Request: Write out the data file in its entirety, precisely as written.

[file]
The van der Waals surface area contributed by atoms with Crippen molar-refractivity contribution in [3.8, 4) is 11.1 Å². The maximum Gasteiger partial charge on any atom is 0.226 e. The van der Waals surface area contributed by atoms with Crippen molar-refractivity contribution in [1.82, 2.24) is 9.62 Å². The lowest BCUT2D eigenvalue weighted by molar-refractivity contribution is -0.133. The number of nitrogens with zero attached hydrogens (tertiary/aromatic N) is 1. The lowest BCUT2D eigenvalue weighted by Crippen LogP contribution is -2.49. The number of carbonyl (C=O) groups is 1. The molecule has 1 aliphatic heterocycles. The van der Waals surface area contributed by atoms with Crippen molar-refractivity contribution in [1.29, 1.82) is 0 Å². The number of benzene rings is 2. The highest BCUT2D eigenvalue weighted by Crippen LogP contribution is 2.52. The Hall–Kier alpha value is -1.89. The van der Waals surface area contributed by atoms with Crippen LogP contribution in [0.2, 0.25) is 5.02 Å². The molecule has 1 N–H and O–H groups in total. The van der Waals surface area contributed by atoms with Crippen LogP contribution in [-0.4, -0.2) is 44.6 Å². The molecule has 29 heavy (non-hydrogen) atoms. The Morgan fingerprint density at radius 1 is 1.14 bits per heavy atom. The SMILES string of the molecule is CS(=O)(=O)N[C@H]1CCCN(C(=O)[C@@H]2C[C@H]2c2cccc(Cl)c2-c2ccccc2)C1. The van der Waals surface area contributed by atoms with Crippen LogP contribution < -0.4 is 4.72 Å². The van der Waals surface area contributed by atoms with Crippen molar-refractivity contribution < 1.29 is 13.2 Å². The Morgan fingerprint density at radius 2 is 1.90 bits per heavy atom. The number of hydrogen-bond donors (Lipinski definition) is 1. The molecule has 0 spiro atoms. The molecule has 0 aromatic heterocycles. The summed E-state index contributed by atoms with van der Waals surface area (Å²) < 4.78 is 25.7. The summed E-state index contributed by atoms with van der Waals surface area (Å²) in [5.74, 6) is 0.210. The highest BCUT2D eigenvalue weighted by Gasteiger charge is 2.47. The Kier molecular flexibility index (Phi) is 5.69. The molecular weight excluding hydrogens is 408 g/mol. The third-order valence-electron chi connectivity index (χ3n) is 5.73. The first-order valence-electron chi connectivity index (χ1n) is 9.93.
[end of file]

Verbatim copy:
The van der Waals surface area contributed by atoms with Crippen molar-refractivity contribution in [3.8, 4) is 11.1 Å². The maximum Gasteiger partial charge on any atom is 0.226 e. The van der Waals surface area contributed by atoms with Crippen molar-refractivity contribution in [1.82, 2.24) is 9.62 Å². The lowest BCUT2D eigenvalue weighted by molar-refractivity contribution is -0.133. The number of nitrogens with zero attached hydrogens (tertiary/aromatic N) is 1. The lowest BCUT2D eigenvalue weighted by Crippen LogP contribution is -2.49. The number of carbonyl (C=O) groups is 1. The molecule has 1 aliphatic heterocycles. The van der Waals surface area contributed by atoms with Crippen molar-refractivity contribution in [1.29, 1.82) is 0 Å². The number of benzene rings is 2. The highest BCUT2D eigenvalue weighted by Crippen LogP contribution is 2.52. The Hall–Kier alpha value is -1.89. The van der Waals surface area contributed by atoms with Crippen LogP contribution in [0.2, 0.25) is 5.02 Å². The molecule has 1 N–H and O–H groups in total. The van der Waals surface area contributed by atoms with Crippen LogP contribution in [-0.4, -0.2) is 44.6 Å². The molecule has 29 heavy (non-hydrogen) atoms. The Morgan fingerprint density at radius 1 is 1.14 bits per heavy atom. The SMILES string of the molecule is CS(=O)(=O)N[C@H]1CCCN(C(=O)[C@@H]2C[C@H]2c2cccc(Cl)c2-c2ccccc2)C1. The van der Waals surface area contributed by atoms with Crippen LogP contribution < -0.4 is 4.72 Å². The van der Waals surface area contributed by atoms with Crippen molar-refractivity contribution < 1.29 is 13.2 Å². The Morgan fingerprint density at radius 2 is 1.90 bits per heavy atom. The number of hydrogen-bond donors (Lipinski definition) is 1. The molecule has 0 spiro atoms. The molecule has 0 aromatic heterocycles. The summed E-state index contributed by atoms with van der Waals surface area (Å²) < 4.78 is 25.7. The summed E-state index contributed by atoms with van der Waals surface area (Å²) in [5.74, 6) is 0.210. The highest BCUT2D eigenvalue weighted by Gasteiger charge is 2.47. The Kier molecular flexibility index (Phi) is 5.69. The molecular weight excluding hydrogens is 408 g/mol. The third-order valence-electron chi connectivity index (χ3n) is 5.73. The first-order valence-electron chi connectivity index (χ1n) is 9.93.